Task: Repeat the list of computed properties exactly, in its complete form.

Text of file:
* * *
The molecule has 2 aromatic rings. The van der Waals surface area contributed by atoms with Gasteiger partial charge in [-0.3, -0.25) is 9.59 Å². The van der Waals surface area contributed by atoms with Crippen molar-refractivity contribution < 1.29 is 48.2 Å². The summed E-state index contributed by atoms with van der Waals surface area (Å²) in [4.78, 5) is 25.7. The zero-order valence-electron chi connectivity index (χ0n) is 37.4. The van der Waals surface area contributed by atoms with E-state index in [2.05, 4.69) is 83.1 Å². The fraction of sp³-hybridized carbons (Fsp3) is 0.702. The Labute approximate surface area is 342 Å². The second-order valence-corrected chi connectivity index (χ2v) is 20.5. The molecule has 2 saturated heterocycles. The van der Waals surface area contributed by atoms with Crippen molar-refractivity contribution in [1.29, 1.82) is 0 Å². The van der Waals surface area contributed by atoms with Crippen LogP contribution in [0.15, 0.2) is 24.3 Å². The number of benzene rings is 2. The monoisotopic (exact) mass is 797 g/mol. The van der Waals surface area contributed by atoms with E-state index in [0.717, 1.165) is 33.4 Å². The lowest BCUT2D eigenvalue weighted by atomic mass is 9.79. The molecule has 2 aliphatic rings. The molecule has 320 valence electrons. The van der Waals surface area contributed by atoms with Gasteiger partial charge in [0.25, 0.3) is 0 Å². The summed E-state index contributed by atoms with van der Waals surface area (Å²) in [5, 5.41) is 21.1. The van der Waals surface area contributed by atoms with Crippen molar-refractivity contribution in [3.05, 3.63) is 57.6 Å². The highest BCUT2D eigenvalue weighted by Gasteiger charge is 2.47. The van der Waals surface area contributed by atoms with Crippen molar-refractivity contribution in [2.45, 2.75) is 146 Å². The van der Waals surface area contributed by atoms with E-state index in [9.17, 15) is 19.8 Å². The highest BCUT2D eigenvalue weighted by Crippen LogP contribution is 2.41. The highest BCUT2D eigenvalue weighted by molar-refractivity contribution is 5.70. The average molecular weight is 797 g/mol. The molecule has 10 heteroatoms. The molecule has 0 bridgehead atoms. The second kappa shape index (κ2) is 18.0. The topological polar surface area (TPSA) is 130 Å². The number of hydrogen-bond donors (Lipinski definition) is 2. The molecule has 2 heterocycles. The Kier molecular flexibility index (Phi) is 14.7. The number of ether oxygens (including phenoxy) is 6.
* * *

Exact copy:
The molecule has 2 aromatic rings. The van der Waals surface area contributed by atoms with Gasteiger partial charge in [-0.3, -0.25) is 9.59 Å². The van der Waals surface area contributed by atoms with Crippen molar-refractivity contribution < 1.29 is 48.2 Å². The summed E-state index contributed by atoms with van der Waals surface area (Å²) in [4.78, 5) is 25.7. The zero-order valence-electron chi connectivity index (χ0n) is 37.4. The van der Waals surface area contributed by atoms with E-state index in [2.05, 4.69) is 83.1 Å². The fraction of sp³-hybridized carbons (Fsp3) is 0.702. The Labute approximate surface area is 342 Å². The second-order valence-corrected chi connectivity index (χ2v) is 20.5. The molecule has 2 saturated heterocycles. The van der Waals surface area contributed by atoms with Crippen molar-refractivity contribution in [1.29, 1.82) is 0 Å². The van der Waals surface area contributed by atoms with Crippen LogP contribution in [0.15, 0.2) is 24.3 Å². The number of benzene rings is 2. The monoisotopic (exact) mass is 797 g/mol. The van der Waals surface area contributed by atoms with E-state index in [0.717, 1.165) is 33.4 Å². The lowest BCUT2D eigenvalue weighted by atomic mass is 9.79. The molecule has 2 aliphatic rings. The molecule has 320 valence electrons. The van der Waals surface area contributed by atoms with Gasteiger partial charge in [0.25, 0.3) is 0 Å². The summed E-state index contributed by atoms with van der Waals surface area (Å²) in [5, 5.41) is 21.1. The van der Waals surface area contributed by atoms with Crippen molar-refractivity contribution in [3.05, 3.63) is 57.6 Å². The highest BCUT2D eigenvalue weighted by Gasteiger charge is 2.47. The van der Waals surface area contributed by atoms with Crippen molar-refractivity contribution in [2.45, 2.75) is 146 Å². The van der Waals surface area contributed by atoms with E-state index in [9.17, 15) is 19.8 Å². The highest BCUT2D eigenvalue weighted by Crippen LogP contribution is 2.41. The highest BCUT2D eigenvalue weighted by molar-refractivity contribution is 5.70. The average molecular weight is 797 g/mol. The molecule has 10 heteroatoms. The molecule has 0 bridgehead atoms. The second kappa shape index (κ2) is 18.0. The topological polar surface area (TPSA) is 130 Å². The number of hydrogen-bond donors (Lipinski definition) is 2. The molecule has 2 heterocycles. The Kier molecular flexibility index (Phi) is 14.7. The number of ether oxygens (including phenoxy) is 6.